Dr. Bailes speaks regularly at conferences, training classes, and special events.
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When I wrote about the net zero energy home that Amy Musser and Matt Vande built, I was really impressed that they were willing to share the mistakes they'd made and what they would do differently if they could go back and start over. Several readers remarked on that in the comments as well. Since I've puffed up my chest in this space several times and written about the green home I built a decade ago, I figure it's about time for me to come clean, too.
When you think of the National Institute of Standards and Technology (NIST), do you think of atomic clocks and hunks of metal that serve as standards of mass and length? Or do you think of cutting edge research in net zero energy (NZE) homes? It turns out, they do indeed still deal with standards, but they also do a lot of great research, including studying NZE homes.
A few weeks ago Allison made a couple of quips that could be construed as critical of Advanced Framing methods, also often referred to optimistically as Optimum Value Engineering (OVE). I myself am generally critical of Advanced Framing, so perhaps I was just reading into Allison's comments what I wanted to hear. So I messaged him "You ought to do a whole article expanding on the criticism of Advanced Framing," and he replied "Ok, you ought to write it for me." So here I am.
I LOVE this photo! It has nothing to do with building science. Or does it? As we humans have progressed from living in caves to mud huts to stone buildings to the stick-built structures many of us in the US inhabit now, our lives have changed.
The title of this article refers not to the two framers charging the house with a large timber but to the framing timbers already installed above the porch. Home designers, builders, and framers aren't used to thinking about the building envelope and thermal bridging. They think more about aesthetics and structure, as they should.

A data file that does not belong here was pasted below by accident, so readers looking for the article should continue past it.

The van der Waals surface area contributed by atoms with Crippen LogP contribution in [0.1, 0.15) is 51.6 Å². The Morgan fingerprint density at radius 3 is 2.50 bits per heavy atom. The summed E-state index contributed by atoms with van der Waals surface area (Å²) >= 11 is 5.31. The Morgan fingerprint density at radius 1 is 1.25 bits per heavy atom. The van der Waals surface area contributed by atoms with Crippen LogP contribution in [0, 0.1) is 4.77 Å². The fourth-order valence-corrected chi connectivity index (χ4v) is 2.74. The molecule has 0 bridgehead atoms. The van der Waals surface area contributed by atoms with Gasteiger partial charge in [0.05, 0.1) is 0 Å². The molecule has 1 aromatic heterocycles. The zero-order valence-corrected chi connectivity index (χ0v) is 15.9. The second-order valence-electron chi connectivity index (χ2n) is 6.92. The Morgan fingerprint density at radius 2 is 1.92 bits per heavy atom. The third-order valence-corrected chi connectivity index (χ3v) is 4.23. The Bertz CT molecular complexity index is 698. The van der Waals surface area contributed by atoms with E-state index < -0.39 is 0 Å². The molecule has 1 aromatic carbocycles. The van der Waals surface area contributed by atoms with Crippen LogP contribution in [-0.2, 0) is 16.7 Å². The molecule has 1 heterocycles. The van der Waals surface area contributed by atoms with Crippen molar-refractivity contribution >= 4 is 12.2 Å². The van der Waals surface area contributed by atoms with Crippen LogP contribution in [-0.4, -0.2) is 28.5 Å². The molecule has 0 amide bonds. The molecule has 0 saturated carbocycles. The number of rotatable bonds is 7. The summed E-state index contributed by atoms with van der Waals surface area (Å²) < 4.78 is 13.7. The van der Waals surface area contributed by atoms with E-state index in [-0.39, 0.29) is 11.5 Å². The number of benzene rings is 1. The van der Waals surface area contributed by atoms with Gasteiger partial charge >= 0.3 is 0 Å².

If a rafter or beam needs support, the architect or home builder will sometimes cross the building envelope to get it. Those four porch rafters above go right through the sheathing, as you can see in the closeup below. So does the horizontal beam.
Here's a house we designed for a builder in the historic Grant Park neighborhood in Atlanta, which should be completed by January 1, 2012. The home is 2-stories, has 4-bedrooms and 3-and-a-half baths, and is just under 2,200 square feet. The builder decided to stick-build the home, but it was orginally designed to be built using modular construction techniquies.
In 1997, I helped my parents design and build their home. Early in the construction process, I had suggested that the house be built 25 feet back from where we originally had it planned, and that the fireplace be moved to the back side of the living room. We had already put the stakes in the ground and were ready to start digging for the foundation, but now we had to take the time to move them. Sarcastically, my mother said, "damn architects!"
As we approach Christmas, I am reminded of the days when my siblings and I would, one by one, make our way down to the Family Room on Christmas morning to count the number of gifts for each of us. Some years, that was at 4 am, and we'd realize it was way to early to get up. Our parents wouldn't be getting up for at least 3 more hours, so we'd go back to our rooms and try to get back to sleep. Needless to say, we couldn't!
The last time I volunteered for Habitat for Humanity, Icynene was not a household name, and many homeowners had never heard of a Blower Door and Duct Blaster. (Well, OK, you're right. They're not exactly household names now either, but a lot more people know about them.)
When my wife and I moved from Tampa to Atlanta in 2008, we decided to try high rise living. We were living in a 1916 bungalow, which we loved dearly, and looked forward to something fresh and new. Something that would not leak like a sieve, and that wouldn't use so much energy. The sales team for the Midtown condo development we now live in told us what we wanted to hear, “average electric bills will be around $50 - $80 for your 900 square foot unit.” Great! Sign us up!
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